Thursday, February 1, 2018

This Trailer for, "The First Purge," Feels Uncomfortably Plausible

I saw the premiere trailer for the upcoming, "The First Purge," movie and found it incredibly effective at being unsettling for a number of reasons. It came on during my viewing of, "The Colbert Report," the other night and at first sounded like a cliche political ad with its talk of being a proud American. I thought it was an ad to elect someone in an upcoming election, frankly. Then it takes a hard swerve into saying how we can proudly have our kids tell us they want to,"Purge," too, followed by an image of a red hat not unlike the kind a certain President has worn reading, "The First Purge." Goddamn is that uncomfortably strong symbolism. Observe:

I liked the first, "Purge," movie but it seemed unsure if it wanted to offer political commentary or just be a home-invasion horror flick. It had a striking concept of an America where for one night all crime is legal under the auspices it helps us reduce violent urges, but it lacked much oomph outside of Ethan Hawke offering a stellar performance as always and hinting at the idea that maybe the Purge was more of an excuse to hurt the poor and disenfranchised than anything else. The 2nd movie, "Anarchy," superior as it had a bigger budget thanks to the first flick and injected a lot more political and social commentary along with morphing into more of a fast paced action-horror flick in comparison to the first movie being a bit too slow of a slow burn. Plus, "Anarchy," made it clear the Purge was a way to keep those less wealthy or powerful weak and thinned-out. I didn't see the third movie, "Election Year," yet, but it apparently provides even more clever observations on politics, as the title would indicate. The thing about, "The Purge," movies that seems to make them resonant with viewers (besides the scares and thrills) is how every year the idea of our government proposing such a terrible and destructive idea seems less crazy--and that is really terrifying.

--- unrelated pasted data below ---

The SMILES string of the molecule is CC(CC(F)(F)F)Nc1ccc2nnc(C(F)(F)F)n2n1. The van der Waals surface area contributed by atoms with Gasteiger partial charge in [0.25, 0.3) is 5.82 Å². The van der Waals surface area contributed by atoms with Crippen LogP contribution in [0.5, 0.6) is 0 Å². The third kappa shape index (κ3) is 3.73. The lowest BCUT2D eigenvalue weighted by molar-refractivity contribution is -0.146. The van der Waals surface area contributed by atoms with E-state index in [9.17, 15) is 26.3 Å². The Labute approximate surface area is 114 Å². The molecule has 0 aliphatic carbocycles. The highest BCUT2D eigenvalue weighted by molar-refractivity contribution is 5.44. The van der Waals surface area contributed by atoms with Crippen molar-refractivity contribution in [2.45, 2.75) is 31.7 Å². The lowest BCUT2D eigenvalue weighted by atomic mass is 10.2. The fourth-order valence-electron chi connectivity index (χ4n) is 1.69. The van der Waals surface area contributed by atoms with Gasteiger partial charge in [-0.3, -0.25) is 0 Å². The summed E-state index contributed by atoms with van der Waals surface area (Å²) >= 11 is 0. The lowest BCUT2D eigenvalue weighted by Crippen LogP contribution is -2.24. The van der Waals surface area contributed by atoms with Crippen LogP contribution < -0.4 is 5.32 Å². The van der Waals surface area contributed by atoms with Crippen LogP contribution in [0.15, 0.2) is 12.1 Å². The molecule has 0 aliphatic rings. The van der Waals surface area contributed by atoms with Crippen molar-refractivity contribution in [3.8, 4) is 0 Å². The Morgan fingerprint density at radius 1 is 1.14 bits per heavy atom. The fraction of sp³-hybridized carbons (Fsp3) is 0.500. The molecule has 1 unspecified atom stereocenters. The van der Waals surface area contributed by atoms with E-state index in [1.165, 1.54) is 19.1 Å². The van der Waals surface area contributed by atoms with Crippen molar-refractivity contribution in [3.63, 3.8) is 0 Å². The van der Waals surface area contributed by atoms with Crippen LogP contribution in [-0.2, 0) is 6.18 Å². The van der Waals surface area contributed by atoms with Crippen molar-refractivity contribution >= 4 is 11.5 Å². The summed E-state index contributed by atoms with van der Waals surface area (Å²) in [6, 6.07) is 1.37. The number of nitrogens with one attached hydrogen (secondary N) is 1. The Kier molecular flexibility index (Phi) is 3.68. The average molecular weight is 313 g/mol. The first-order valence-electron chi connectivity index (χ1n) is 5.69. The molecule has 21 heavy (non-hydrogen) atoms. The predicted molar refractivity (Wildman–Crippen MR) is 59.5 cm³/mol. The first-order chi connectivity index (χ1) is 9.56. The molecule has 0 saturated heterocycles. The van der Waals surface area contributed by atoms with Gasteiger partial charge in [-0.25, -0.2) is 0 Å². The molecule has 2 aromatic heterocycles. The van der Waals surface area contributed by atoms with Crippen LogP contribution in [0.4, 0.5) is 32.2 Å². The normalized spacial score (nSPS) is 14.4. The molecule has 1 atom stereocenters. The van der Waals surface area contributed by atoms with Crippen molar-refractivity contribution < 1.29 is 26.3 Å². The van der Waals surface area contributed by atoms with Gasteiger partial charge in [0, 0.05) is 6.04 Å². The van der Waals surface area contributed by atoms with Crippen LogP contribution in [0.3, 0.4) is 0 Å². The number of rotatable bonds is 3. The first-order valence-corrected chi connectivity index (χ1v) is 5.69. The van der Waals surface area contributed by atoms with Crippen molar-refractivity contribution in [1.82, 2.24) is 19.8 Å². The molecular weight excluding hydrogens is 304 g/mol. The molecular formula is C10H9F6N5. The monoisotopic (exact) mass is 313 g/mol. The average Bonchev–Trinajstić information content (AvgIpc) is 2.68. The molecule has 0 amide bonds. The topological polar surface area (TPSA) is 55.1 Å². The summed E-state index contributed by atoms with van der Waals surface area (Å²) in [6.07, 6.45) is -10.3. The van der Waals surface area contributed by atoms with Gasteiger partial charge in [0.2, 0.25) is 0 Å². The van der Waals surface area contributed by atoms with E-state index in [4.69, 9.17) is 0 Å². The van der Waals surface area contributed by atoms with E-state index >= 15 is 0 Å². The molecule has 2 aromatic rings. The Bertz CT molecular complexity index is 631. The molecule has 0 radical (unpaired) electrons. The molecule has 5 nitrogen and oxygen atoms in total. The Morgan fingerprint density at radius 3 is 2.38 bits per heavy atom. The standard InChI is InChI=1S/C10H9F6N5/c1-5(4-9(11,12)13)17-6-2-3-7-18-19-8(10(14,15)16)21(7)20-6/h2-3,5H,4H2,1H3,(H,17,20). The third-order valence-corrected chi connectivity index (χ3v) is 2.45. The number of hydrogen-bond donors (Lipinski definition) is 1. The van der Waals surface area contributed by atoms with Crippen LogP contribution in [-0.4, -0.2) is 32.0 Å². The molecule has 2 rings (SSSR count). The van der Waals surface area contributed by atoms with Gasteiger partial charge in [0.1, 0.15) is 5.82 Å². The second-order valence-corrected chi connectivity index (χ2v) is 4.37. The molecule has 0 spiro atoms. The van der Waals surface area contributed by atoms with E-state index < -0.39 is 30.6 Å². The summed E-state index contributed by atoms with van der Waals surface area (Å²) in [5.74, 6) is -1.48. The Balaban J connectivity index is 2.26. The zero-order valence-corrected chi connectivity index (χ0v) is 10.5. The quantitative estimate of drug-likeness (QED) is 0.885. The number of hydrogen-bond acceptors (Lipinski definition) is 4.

Our elected officials talk about migrant workers as if they are a cancer as opposed to dedicated people after the American dream. The, "inner-city," is spoken of as if it's a war-zone full of barbaric black people undeserving of being treated as human beings, with police shooting unarmed men and women of color without any consequences being shrugged at. Our President has inspired once-closeted Nazis and white supremacists to march openly with torches and discuss their desire to separate races and religions, or outright eliminate the, "Wrong kind of people." Transgender individuals find themselves at more risks of violence than ever with legal protections getting rolled-back, and being openly gay in the U.S. in motherfucking 2018 could still get you fired from a job in many states, with your employer protected for doing so under their, "Religious Liberty." Taking into account all this would it be utterly absurd to picture some politicians thinking a Purge sounds just dandy? Again, the increasing relevance of what was at first a far-fetched horror concept is terrifying.
As our nation seems to accelerate into an alarming declination of empathy it is only fitting we get a movie about how the Purge started, if for no other reason than that our politicians can probably use it as a blueprint for when things get so bad some moron actually proposes something identical or vaguely similar under the guise of it being, "Good for our country." Everyday it seems more and more plausible, and that is scarier than the movie could ever be.

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